Keeping track of money – one of the true hardships of becoming an adult, and leaving the pocket money and allowance years behind. That eternal toss-up between an online shopping spree and saving for the future. In the case of millennials these days, choosing between smashed avo or buying a house. So whether you’re figuring it all out on your own, or adopting a financial service to help you, here are a few tips to get you well on your way to a strong financial future.

While more detailed or specific information may be best learned from financial experts, these are merely some general tips that can start you out on your road to riches.

Sort Your Spending Into Categories

Take a month and track what you spend money on – and include absolutely everything. Here are some common examples that a large percentage of most people’s expenditure would consist of:

  • Monthly Rent
  • Bills (Electricity, Gas, Water, Wifi)
  • Weekly Groceries
  • Car Expenses: Petrol, Insurance etc.
  • Entertainment: Going out with friends, eating out etc.
  • Miscellaneous: Birthday presents, clothing, makeup etc.

Obviously everyone’s day to day or month to month spending varies greatly, so add or delete from this list as necessary. Next, sort these into essential living expenses, and “wants” or things you can live without if you have to. For example, if you live out of home, things like rent, bills and groceries are pretty much non-negotiable. Meanwhile, things like eating out or having a car might be luxuries rather than absolute necessities if you’re on a tight budget.

Look For Opportunities To Trim Expenditure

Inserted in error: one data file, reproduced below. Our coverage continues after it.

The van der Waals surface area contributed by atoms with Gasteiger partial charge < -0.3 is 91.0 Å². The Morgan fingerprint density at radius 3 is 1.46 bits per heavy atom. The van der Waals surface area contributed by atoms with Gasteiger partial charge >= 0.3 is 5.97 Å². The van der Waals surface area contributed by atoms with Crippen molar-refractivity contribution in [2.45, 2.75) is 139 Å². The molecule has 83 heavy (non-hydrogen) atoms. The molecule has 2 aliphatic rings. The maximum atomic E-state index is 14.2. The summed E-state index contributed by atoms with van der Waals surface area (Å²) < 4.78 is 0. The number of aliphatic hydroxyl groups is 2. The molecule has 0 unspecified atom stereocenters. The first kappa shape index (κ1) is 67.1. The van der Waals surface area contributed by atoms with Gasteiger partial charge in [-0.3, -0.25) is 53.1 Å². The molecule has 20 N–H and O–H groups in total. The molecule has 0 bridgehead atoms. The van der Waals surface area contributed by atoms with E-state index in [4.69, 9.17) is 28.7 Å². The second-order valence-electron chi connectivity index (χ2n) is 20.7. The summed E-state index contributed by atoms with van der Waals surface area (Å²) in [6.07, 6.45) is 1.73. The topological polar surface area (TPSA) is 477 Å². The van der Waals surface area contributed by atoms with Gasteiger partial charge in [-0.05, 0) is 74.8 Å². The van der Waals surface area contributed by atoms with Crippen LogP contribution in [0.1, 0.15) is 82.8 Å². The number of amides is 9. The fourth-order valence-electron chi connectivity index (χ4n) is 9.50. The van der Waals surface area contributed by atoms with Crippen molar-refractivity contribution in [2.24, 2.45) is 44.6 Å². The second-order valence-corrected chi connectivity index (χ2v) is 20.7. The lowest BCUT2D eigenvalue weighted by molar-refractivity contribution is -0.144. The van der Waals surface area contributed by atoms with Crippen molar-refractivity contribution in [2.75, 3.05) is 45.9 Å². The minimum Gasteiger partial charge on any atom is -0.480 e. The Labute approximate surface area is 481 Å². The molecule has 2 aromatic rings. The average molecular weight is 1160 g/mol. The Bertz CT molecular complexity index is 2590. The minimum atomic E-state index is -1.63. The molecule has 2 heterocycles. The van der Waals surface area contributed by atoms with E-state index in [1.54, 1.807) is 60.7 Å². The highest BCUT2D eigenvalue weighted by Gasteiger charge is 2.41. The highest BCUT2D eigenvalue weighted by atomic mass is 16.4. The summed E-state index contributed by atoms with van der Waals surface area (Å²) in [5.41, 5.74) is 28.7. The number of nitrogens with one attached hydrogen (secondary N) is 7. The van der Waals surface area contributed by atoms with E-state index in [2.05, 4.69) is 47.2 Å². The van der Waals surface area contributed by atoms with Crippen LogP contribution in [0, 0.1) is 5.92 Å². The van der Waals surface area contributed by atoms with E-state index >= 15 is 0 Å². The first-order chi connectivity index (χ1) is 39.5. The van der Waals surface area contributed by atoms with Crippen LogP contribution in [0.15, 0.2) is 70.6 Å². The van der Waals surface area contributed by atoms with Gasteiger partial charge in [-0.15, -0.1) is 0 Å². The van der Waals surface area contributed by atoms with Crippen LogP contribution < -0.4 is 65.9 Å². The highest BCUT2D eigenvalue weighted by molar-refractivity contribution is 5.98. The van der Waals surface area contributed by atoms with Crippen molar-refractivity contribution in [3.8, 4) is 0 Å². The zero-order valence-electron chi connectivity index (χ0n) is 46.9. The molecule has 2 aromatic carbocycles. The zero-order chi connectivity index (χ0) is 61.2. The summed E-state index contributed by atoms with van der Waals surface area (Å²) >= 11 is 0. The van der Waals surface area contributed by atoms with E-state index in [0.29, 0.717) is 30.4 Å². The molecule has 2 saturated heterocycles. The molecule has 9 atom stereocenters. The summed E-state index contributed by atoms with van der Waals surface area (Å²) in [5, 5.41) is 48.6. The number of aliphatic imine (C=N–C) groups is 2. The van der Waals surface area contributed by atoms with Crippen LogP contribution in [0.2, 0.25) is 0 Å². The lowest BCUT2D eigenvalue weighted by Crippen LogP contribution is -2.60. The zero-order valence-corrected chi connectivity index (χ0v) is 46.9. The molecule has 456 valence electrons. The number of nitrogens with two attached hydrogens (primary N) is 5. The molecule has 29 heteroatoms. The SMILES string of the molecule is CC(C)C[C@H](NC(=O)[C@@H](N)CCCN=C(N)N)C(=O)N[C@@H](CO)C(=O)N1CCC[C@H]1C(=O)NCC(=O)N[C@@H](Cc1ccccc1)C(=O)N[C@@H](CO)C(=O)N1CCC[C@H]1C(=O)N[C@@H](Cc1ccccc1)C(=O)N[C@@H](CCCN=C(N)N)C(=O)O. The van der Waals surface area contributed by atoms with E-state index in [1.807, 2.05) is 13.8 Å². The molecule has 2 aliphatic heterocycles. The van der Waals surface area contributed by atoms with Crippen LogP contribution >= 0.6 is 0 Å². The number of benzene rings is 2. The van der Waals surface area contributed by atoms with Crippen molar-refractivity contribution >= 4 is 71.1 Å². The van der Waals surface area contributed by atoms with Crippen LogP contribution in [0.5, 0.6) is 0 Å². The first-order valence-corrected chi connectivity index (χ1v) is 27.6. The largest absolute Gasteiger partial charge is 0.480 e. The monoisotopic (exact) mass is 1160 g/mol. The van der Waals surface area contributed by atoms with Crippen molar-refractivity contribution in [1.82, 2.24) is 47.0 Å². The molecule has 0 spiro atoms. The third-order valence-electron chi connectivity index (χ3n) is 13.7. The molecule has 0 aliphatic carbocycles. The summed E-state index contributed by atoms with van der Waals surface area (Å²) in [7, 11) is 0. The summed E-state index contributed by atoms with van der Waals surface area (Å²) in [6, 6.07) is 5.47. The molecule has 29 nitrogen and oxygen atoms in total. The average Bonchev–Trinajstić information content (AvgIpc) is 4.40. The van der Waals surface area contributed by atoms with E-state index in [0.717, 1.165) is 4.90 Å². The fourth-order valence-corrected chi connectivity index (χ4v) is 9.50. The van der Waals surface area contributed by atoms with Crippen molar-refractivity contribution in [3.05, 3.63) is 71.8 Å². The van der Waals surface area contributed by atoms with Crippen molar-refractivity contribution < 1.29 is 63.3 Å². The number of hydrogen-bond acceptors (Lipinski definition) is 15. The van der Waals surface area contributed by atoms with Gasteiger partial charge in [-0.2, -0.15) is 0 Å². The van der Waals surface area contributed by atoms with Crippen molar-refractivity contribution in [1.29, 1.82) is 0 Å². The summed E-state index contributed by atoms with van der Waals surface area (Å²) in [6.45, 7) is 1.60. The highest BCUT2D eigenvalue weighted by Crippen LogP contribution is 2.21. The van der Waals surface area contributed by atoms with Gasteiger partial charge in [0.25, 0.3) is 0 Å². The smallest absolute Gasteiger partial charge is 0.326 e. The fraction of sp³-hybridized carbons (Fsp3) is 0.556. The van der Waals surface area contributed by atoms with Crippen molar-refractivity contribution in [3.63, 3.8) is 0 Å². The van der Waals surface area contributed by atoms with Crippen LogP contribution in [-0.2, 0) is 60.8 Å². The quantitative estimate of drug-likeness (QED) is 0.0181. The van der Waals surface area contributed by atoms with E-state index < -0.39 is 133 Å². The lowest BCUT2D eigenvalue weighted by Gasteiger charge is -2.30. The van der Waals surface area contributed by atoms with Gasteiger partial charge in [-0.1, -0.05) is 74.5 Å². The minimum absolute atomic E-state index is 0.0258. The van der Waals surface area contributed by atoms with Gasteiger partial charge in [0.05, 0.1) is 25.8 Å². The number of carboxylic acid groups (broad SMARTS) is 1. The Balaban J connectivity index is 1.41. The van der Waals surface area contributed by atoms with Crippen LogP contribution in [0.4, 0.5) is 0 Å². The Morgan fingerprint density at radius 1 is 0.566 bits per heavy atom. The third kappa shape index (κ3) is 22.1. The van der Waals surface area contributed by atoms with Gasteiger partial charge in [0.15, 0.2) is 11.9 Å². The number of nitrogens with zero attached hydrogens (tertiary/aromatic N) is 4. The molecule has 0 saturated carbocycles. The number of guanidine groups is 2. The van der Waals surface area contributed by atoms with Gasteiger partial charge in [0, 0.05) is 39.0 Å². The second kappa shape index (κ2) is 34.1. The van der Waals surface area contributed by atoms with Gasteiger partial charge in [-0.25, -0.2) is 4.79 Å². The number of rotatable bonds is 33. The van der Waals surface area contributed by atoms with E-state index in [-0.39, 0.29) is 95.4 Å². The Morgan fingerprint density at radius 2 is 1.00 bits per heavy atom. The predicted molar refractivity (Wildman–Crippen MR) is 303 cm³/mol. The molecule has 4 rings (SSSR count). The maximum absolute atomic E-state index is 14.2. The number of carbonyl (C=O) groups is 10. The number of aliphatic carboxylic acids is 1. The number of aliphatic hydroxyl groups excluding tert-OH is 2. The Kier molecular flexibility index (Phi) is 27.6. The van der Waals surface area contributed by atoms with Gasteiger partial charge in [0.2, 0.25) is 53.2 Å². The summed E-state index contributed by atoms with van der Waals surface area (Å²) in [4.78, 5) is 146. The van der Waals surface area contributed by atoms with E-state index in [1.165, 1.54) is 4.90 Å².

If we’re realistic, most of us could easily cut our expenditure by 5%. This may not sound like a lot, but in the long run – this 5% could be going towards travelling overseas, your future business or becoming a home-owner one day. Here are some ideas on where you could trim a little excess spending:

  • Cancelling magazine subscriptions (read free online resources)
  • Cutting out cable TV (you have Netflix!)
  • Cook at home more than eating out
  • See if you’re on the most economical phone plan available
  • Invite your friends over rather than going out to socialize
  • Find free entertainment activities – parks, picnics, free gigs etc.

With just a couple of lifestyle changes that you might hardly notice, you could be putting your future first and barely realising it. If you find this hard to do on your own, it may be worth looking into a financial planning service of some sort, to set you on the right path earlier rather than later.

What Should Be Your Saving Priority?

When it comes to saving, there’s a fine line between being ambitious and being realistic. One great tip is to automatically have a certain amount of your paycheck put in a separate account, which immediately becomes savings. That way you won’t accidentally spend more than intended.

When you are first beginning to save, think short term first. Your very first savings priority should be to establish an emergency fund – in case things happen out of the blue. You should really have enough money in the bank such that if an unfortunate incident such as unexpectedly losing your job happens, you aren’t left without a penny. Not to mention you might know when you may have to spend a chunk of money, such as if your laptop breaks, you lose your phone etcetera. Your goal should be have three to six months’ worth of living expenses set aside in this fund. Only once this is established and growing steadily, should you concern yourself with longer term savings.

Education Is Key

Finally, continually educate yourself about how to handle your money, and you’ll find you pick things up over time. If you want to make the most out of every dollar you make, the following are worth looking into:

Continually reading books on financial planning, and developing a detailed understanding how to handle your money will undoubtedly lead to you having a more successful financial future.

There you have it – a guide for twenty somethings looking to kick start their futures with a sensible attitude towards money. As tough as it might seem at the time, always remember there’s a balance between enjoying what you have now, and making sure you have enough to lead a comfortable life later on as well. Happy saving!